This is a brief overview of information related to FDA's approval to market this product. See the links below to the Summary of Safety and Effectiveness Data (SSED) and product labeling for more complete information on this product, its indications for use, and the basis for FDA's approval.
Product Name: CustomFlex™ Artificial Iris
PMA Applicant: Clinical Research Consultants, Inc.
Address: 3308 Jefferson Avenue, Cincinnati, OH 45220
Approval Date: May 30, 2018
Approval Letter: https://www.accessdata.fda.gov/cdrh_docs/pdf17/P170039a.pdf
What is it? The CustomFlex Artificial Iris is a prosthetic iris (the colored part of the eye around the pupil) made of thin, foldable medical-grade silicone. This device is custom-made and can be sized and colored for each individual patient. The CustomFlex Artificial Iris can be used to treat congenital (genetic disorder in which the iris is completely or partially absent) and traumatic aniridia.It can also be used to treat iris defects due to other reasons or conditions, such as albinism, or surgical removal due to melanoma.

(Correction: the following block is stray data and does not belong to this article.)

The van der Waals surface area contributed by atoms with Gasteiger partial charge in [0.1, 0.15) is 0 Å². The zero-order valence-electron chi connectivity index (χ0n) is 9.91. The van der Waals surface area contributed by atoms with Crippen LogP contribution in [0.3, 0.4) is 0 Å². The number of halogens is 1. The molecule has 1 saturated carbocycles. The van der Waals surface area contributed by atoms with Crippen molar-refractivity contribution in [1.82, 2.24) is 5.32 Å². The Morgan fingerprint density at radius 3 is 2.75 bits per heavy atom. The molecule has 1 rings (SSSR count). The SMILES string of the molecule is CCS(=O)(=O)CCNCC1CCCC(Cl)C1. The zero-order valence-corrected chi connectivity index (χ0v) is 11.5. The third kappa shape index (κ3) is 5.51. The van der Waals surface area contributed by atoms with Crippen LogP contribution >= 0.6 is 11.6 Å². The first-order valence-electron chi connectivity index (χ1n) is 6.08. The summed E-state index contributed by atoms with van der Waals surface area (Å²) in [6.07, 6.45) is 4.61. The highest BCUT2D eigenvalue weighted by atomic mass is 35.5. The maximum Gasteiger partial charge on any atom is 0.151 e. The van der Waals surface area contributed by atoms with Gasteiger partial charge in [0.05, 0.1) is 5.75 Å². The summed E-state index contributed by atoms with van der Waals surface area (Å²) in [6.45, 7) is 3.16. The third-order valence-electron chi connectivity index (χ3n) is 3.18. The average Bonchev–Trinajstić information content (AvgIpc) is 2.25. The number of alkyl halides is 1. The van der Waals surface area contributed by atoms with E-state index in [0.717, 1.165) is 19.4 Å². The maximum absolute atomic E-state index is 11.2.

How does it work? A surgeon makes a small incision and implants the CustomFlex Artificial Iris under the incision. The CustomFlex Artificial Iris is held in place by the anatomical structures of the eye or, if needed, by sutures, and mimics the function of the natural iris.The CustomFlex Artificial Iris creates an artificial pupil that reduces the amount of light entering the eye.
When is it used? The CustomFlex Artificial Iris is used to treat aniridia, an eye disorder associated with a complete or partial absence of the iris.
What will it accomplish? Patients have reported that the CustomFlex Artificial Iris can produce a clinically meaningful reduction of day-and night-time light sensitivity and disabling glare, improve the cosmetic appearance of the eye, and may contribute to an increase in vision-related quality of life.
When should it not be used? The CustomFlex Artificial Iris should not be used in patients who have any of the following:
- active eye infection or uncontrolled inflammation of the eye (such as acute or severe chronic uveitis)
- eye disorder (other than aniridia) that causes the eye to be abnormal in size, shape or function (such as microphthalmus or rubella cataract)
- untreated eye disorder that is potentially vision-threatening (such as an untreated retinal detachment or untreated chronic glaucoma)
- disease process in which new blood vessels grow abnormally on the iris (rubeosis of the iris)
- a complication of diabetes in which new blood vessels grow on the surface of the retina or elsewhere (proliferative diabetic retinopathy)
- inherited disease that causes cells in the main focusing area of the retina (Stargardt's retinopathy)
Additional information (including warnings, precautions, and adverse events): Summary of Safety and Effectiveness Data (SSED) and labeling are available online.